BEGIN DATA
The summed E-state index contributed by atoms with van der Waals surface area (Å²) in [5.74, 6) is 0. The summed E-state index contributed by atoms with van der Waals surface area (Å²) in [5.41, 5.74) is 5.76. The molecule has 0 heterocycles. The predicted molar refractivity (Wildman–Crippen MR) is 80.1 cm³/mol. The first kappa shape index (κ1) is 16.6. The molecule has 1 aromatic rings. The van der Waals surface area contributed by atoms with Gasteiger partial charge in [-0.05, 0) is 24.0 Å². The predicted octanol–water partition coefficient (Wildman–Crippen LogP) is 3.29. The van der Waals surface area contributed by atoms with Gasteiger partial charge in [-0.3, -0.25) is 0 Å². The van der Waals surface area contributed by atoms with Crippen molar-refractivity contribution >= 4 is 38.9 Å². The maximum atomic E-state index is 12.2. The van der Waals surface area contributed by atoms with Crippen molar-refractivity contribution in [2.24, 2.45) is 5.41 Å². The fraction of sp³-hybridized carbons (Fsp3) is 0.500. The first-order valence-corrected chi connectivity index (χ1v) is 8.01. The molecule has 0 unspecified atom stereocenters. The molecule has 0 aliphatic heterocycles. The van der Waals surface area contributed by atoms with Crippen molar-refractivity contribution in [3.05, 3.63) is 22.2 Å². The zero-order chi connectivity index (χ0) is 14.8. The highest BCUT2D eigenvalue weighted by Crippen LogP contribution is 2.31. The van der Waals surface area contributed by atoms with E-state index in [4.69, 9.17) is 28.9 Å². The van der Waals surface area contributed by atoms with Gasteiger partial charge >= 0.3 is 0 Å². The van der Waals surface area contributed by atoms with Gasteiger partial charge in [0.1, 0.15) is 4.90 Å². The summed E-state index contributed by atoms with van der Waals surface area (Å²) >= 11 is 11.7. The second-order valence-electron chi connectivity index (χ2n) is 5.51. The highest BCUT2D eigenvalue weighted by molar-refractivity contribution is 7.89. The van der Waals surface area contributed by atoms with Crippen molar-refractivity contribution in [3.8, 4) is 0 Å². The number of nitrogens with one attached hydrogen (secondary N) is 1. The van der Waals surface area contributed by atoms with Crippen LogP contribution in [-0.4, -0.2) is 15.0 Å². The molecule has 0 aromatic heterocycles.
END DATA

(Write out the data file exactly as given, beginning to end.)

The summed E-state index contributed by atoms with van der Waals surface area (Å²) in [5.74, 6) is 0. The summed E-state index contributed by atoms with van der Waals surface area (Å²) in [5.41, 5.74) is 5.76. The molecule has 0 heterocycles. The predicted molar refractivity (Wildman–Crippen MR) is 80.1 cm³/mol. The first kappa shape index (κ1) is 16.6. The molecule has 1 aromatic rings. The van der Waals surface area contributed by atoms with Gasteiger partial charge in [-0.05, 0) is 24.0 Å². The predicted octanol–water partition coefficient (Wildman–Crippen LogP) is 3.29. The van der Waals surface area contributed by atoms with Gasteiger partial charge in [-0.3, -0.25) is 0 Å². The van der Waals surface area contributed by atoms with Crippen molar-refractivity contribution >= 4 is 38.9 Å². The maximum atomic E-state index is 12.2. The van der Waals surface area contributed by atoms with Crippen molar-refractivity contribution in [2.24, 2.45) is 5.41 Å². The fraction of sp³-hybridized carbons (Fsp3) is 0.500. The first-order valence-corrected chi connectivity index (χ1v) is 8.01. The molecule has 0 unspecified atom stereocenters. The molecule has 0 aliphatic heterocycles. The van der Waals surface area contributed by atoms with Crippen molar-refractivity contribution in [3.05, 3.63) is 22.2 Å². The zero-order chi connectivity index (χ0) is 14.8. The highest BCUT2D eigenvalue weighted by Crippen LogP contribution is 2.31. The van der Waals surface area contributed by atoms with E-state index in [4.69, 9.17) is 28.9 Å². The van der Waals surface area contributed by atoms with Gasteiger partial charge >= 0.3 is 0 Å². The van der Waals surface area contributed by atoms with Gasteiger partial charge in [0.1, 0.15) is 4.90 Å². The summed E-state index contributed by atoms with van der Waals surface area (Å²) >= 11 is 11.7. The second-order valence-electron chi connectivity index (χ2n) is 5.51. The highest BCUT2D eigenvalue weighted by molar-refractivity contribution is 7.89. The van der Waals surface area contributed by atoms with Crippen molar-refractivity contribution in [3.8, 4) is 0 Å². The number of nitrogens with one attached hydrogen (secondary N) is 1. The van der Waals surface area contributed by atoms with Crippen LogP contribution in [-0.4, -0.2) is 15.0 Å². The molecule has 0 aromatic heterocycles.